It doesn’t mean it’s going to work very well.
It doesn’t mean it’s going to work a lot  
better than a phone, so when you 
can bring someone in from just  
having a phone they want a dedicated camera.
The idea of wow this thing can really do a  
great job potentially for me compared to my phone, 
and then they buy something like that ZV-1F camera  
and they find out wow it looks really bad it’s 
focusing off because it has it doesn’t use phase  
detect once they learn about the differences 
between different types of autofocus systems. 
And then they’re stuck with this expensive 
camera, but then they start using their phone  
more and more again or they upgraded 
their phone and that’s even better. 
Just a few things they could have done to 
really let that camera shine compared to the  
phones or whatever!
One inch or type one  
cameras in general seem to be pretty expensive.
Although this is at a nice discount at the moment. 
I don’t think many of these type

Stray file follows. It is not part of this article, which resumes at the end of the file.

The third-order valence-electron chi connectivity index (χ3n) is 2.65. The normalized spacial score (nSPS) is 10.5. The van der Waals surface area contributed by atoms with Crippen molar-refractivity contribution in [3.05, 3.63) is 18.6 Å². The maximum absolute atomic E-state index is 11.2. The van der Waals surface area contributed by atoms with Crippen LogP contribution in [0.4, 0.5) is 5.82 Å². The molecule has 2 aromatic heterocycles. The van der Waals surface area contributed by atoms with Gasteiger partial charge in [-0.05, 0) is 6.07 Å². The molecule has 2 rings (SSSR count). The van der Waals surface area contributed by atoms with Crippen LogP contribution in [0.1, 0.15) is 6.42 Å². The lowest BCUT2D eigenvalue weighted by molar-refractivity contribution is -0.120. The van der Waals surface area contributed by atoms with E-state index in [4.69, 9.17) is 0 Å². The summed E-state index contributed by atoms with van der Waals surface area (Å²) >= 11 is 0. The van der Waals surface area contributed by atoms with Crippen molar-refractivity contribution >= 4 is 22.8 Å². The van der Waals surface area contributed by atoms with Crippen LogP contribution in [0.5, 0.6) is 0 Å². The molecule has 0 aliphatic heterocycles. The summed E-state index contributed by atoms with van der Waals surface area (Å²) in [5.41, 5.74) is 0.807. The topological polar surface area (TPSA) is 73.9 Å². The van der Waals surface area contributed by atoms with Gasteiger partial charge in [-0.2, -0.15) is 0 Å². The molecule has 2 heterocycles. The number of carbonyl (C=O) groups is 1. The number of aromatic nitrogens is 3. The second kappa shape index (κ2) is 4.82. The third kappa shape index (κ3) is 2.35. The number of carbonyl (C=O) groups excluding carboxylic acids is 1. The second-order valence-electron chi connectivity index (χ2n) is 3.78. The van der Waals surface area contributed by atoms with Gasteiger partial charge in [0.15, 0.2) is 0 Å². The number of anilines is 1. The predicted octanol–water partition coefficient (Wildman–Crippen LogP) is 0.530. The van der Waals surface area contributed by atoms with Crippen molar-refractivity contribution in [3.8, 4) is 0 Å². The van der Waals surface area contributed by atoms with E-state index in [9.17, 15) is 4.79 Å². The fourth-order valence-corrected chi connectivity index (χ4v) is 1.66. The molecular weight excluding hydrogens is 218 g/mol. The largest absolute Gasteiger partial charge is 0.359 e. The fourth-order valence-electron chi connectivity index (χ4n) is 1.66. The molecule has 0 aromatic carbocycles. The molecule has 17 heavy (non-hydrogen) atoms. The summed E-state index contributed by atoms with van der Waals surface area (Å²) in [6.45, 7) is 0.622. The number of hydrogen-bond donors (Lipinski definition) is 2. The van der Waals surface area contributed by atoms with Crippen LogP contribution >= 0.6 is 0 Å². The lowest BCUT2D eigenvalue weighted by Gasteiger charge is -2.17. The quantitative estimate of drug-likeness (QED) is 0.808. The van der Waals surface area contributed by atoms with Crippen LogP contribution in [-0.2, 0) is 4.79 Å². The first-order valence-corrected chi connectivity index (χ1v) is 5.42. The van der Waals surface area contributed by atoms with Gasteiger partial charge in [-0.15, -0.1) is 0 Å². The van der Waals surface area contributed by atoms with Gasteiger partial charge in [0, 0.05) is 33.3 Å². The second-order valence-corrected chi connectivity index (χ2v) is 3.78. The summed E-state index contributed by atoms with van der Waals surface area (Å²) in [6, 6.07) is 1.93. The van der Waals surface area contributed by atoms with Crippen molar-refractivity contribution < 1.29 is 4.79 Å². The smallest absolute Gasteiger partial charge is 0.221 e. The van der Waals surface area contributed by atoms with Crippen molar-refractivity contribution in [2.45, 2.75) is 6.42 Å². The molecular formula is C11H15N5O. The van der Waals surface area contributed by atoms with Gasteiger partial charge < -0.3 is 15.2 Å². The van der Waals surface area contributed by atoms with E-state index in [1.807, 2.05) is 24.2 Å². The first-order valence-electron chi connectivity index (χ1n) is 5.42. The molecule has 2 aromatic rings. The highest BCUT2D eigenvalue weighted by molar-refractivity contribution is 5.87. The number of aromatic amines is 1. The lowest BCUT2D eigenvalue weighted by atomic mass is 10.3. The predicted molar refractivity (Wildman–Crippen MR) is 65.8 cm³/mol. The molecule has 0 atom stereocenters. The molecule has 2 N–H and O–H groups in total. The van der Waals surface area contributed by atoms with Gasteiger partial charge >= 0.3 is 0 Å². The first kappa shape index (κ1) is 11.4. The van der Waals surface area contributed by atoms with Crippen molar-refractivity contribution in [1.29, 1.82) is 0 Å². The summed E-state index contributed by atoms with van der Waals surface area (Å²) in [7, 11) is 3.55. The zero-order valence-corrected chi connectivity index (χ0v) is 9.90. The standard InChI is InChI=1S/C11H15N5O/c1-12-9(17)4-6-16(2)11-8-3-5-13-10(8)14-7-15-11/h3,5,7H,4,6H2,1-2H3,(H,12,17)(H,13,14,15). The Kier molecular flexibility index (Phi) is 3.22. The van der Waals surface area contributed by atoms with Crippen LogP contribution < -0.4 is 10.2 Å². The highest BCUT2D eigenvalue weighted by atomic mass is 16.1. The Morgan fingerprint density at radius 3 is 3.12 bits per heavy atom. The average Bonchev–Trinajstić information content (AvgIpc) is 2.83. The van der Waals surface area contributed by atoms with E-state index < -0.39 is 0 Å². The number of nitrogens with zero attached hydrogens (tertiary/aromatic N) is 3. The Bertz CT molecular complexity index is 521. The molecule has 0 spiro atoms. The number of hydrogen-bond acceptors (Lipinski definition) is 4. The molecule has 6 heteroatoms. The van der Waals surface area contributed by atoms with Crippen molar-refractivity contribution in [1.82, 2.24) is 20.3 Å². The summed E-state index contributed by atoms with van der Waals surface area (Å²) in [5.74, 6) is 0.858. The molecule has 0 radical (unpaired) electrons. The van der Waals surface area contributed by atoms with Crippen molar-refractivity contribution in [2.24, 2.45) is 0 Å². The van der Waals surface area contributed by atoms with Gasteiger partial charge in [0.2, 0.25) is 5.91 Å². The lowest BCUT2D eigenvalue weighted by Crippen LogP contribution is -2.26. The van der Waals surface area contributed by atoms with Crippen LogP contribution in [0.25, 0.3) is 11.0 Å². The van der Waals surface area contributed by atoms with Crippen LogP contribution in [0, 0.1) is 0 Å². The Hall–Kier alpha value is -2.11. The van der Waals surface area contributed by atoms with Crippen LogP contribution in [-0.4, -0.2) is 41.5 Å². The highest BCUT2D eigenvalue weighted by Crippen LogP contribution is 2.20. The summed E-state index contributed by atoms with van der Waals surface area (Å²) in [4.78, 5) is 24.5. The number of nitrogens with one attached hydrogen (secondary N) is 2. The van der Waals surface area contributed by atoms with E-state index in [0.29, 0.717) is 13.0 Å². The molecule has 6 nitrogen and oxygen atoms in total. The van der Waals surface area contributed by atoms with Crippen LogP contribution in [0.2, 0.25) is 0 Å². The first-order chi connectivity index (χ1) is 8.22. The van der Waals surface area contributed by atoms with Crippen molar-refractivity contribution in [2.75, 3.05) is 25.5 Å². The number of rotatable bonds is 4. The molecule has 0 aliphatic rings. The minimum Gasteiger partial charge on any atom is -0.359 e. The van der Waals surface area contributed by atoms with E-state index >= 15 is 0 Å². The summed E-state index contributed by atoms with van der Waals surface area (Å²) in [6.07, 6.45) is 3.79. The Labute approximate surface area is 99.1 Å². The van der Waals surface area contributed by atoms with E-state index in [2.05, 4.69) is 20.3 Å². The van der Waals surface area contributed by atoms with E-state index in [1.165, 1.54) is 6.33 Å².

one one-inch sensor cameras have  
phase detect in them like the G7 series.
I don’t think the Panasonic ones do as well. 
The Sony at least some of the later 
Sony’s do, but the price of something  
like the RX100 Mark VII, 1300 dollars!
Is it really worth that much? I don’t know. 
If a new person comes into dedicated cameras.
They see all these and they say you want thirteen  
hundred dollars for this thing with a pretty 
nice zoom lens, you know it looks functional…  
but they wouldn’t even suggest the idea 
to themselves to spend that much money. 
Then they look at the 1/2.3 inch sensor cameras.
They think “oh these are a little bit more  
reasonable”. Is this gonna do what I need?
And chances are there’s a big nope! 
Or they see something like 
these Kodak junk cameras… 
Something like the Coolpix B500.
That’s my most popular  
video on the YouTube channel.
It’s not to say that it’s a terrible camera. 
It’s not to say that it’s the worst thing 
ever and at least in this case the zoom  
lens in there can get you better photos from 
distance compared to pretty much any phone  
except for some of the phones actually 
have optical zoom lenses in them now. 
However the autofocus.. everything